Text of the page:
A lot of people I know who have lost significant amounts of weight find going on vacation a really mixed bag of emotions.
On the one hand, there’s all the stuff you usually look forward to while going on the vacation. On the other hand, there’s the stress that always seems to accompany getting ready for the voyage, which can lead to overeating.
There are all the temptations on the trip. There’s the issue of the hidden calories, fat and sodium from eating out at restaurants. And then there’s the lost workouts.
I’ve always wondered if you don’t keep up your workout routine, do you lose all the momentum, endurance and strength you had built up to that point?
Your answer may depend on your personality and what stage you are in regarding your weight, health and fitness.
I know there are Type B personalities out there who are saying that vacation is the last place to be worrying about a workout. You’re right. I wish I could think that way.
The thing is, those of us who fought like crazy to lose more than 10 to 15 pounds are all too familiar with the beginnings of the backward slide. We’ve also been told that something like 80 percent of people who lost significant amounts of weight did not keep it off and in fact, gained it back, and then some.
My anchor is my gym. I have figured out that in order to really enjoy my vacations, I have to somehow re-create my anchor wherever I am. It might be the treadmill in the hotel. Or the bike path in Yellowstone. Or the walkway along the oceanfront in San Diego.
Now, please don’t take this as a lecture of what you should do on your vacation. Almost everyone I know is a slave to their cellphone and their emails from work. We’re all too overscheduled and spend too much time racing around from one crisis to another. You should do whatever you want to relax and get away from it all on your vacation. I’m just saying that I enjoy my vacations the most when I am moving the most.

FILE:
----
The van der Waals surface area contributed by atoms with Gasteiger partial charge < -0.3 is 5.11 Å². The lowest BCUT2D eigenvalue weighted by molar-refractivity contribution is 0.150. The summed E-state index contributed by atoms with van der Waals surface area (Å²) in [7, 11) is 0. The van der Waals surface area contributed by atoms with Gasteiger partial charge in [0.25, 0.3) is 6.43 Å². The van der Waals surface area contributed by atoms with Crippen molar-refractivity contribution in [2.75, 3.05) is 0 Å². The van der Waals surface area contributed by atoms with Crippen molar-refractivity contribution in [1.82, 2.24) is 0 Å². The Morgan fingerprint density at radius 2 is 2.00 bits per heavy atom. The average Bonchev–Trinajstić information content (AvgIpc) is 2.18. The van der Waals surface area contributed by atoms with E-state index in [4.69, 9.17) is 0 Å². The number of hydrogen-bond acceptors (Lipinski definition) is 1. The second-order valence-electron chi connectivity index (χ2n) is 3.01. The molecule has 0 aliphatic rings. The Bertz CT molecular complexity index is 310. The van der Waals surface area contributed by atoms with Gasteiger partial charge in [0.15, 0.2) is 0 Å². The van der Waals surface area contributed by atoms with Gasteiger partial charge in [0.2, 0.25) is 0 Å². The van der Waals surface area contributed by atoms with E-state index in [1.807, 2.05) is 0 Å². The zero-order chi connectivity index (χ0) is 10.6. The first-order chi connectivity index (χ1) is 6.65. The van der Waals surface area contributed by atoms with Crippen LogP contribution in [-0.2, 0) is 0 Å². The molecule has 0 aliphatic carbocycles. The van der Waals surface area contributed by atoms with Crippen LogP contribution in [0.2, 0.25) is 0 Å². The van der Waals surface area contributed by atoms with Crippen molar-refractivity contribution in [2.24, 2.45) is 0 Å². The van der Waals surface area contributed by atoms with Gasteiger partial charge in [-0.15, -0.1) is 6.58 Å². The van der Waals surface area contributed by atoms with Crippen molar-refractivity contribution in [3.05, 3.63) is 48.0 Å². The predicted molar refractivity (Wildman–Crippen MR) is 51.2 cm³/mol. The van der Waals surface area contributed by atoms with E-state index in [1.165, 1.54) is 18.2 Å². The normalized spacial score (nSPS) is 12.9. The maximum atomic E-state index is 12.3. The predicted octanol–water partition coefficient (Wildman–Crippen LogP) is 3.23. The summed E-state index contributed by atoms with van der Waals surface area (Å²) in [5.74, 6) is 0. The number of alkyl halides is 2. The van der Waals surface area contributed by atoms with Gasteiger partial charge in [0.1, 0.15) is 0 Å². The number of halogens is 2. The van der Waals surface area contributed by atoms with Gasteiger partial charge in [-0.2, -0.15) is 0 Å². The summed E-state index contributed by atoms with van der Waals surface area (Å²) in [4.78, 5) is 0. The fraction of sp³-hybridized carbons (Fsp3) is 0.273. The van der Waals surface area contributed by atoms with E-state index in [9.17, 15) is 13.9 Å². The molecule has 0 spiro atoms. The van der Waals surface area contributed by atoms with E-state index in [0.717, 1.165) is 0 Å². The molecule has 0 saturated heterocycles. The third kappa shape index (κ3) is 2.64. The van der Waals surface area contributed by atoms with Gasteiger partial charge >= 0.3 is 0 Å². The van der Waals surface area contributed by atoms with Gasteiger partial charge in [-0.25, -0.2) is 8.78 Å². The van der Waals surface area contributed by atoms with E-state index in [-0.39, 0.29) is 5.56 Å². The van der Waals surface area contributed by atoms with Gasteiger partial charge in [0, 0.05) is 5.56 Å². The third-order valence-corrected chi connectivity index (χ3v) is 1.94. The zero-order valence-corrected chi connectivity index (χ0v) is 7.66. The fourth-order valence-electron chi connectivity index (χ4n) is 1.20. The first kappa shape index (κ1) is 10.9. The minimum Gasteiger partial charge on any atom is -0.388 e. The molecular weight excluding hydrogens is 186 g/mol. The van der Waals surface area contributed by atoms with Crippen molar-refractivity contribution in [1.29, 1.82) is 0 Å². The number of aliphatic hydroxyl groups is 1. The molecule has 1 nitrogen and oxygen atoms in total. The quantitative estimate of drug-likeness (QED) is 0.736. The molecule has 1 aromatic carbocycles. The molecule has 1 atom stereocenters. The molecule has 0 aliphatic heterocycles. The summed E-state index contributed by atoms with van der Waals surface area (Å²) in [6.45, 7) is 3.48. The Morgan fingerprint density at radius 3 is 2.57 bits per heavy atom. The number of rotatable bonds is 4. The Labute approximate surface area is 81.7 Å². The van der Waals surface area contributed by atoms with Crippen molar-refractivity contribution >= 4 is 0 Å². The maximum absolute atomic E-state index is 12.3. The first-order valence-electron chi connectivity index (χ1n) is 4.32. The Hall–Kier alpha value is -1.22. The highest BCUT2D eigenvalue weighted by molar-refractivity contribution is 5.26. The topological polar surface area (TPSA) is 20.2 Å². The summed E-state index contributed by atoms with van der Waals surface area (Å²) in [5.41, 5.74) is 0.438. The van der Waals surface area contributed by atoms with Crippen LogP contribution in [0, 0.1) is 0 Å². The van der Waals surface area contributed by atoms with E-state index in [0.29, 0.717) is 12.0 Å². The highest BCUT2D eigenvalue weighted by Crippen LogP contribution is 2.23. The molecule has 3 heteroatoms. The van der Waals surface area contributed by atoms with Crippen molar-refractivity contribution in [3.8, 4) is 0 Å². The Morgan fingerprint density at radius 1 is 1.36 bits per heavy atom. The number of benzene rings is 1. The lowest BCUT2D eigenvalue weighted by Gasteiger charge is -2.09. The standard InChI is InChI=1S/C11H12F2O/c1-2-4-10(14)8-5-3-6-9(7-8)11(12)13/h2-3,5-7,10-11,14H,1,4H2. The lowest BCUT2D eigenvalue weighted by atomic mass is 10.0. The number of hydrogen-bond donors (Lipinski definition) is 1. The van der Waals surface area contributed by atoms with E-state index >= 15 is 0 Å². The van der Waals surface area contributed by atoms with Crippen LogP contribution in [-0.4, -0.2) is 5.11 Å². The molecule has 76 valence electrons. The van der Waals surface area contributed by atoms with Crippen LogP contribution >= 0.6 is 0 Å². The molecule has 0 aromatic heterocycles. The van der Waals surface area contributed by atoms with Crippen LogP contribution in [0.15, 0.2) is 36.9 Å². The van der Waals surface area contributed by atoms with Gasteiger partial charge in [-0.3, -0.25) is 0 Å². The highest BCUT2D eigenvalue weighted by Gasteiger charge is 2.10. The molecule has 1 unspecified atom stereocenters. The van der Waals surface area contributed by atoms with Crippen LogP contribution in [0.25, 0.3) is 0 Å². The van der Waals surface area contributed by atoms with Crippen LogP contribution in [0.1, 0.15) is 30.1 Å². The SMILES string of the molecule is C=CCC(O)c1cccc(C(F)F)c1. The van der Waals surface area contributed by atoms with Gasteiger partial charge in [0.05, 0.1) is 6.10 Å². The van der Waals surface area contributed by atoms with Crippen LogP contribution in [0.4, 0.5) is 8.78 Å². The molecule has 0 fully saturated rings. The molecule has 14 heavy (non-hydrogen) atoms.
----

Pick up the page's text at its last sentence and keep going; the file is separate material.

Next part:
And one trainer, thankfully, gave me permission not to worry too much about the backward slide.
Mike Ribar, a certified athletic trainer at Froedtert & The Medical College of Wisconsin Sports Medicine Center, said no one really needs to worry about taking steps backward in their fitness routines when they’re taking a week off of everything for vacation. In fact, that break could actually be good.
“Physically there aren’t a whole lot of changes that are going to occur within a week” for the average person who works out consistently, said Ribar. “… I think people should be assured that you’re not going to lose any strength gains that you’ve made. It takes about two weeks for that to happen. And it takes about three weeks to see the aerobic changes occurring. So if you’re just a recreational runner, you’re not going to see any real gigantic changes within the first three weeks.
“It is a matter of distinguishing what kind of workout person you are. If it is something where you are continually trying to improve, and make significant gains, then you’re going to want to make sure that workout is scheduled in your vacation. But for someone who is maybe not as intense, research does show you’re not going to lose anything in that week.”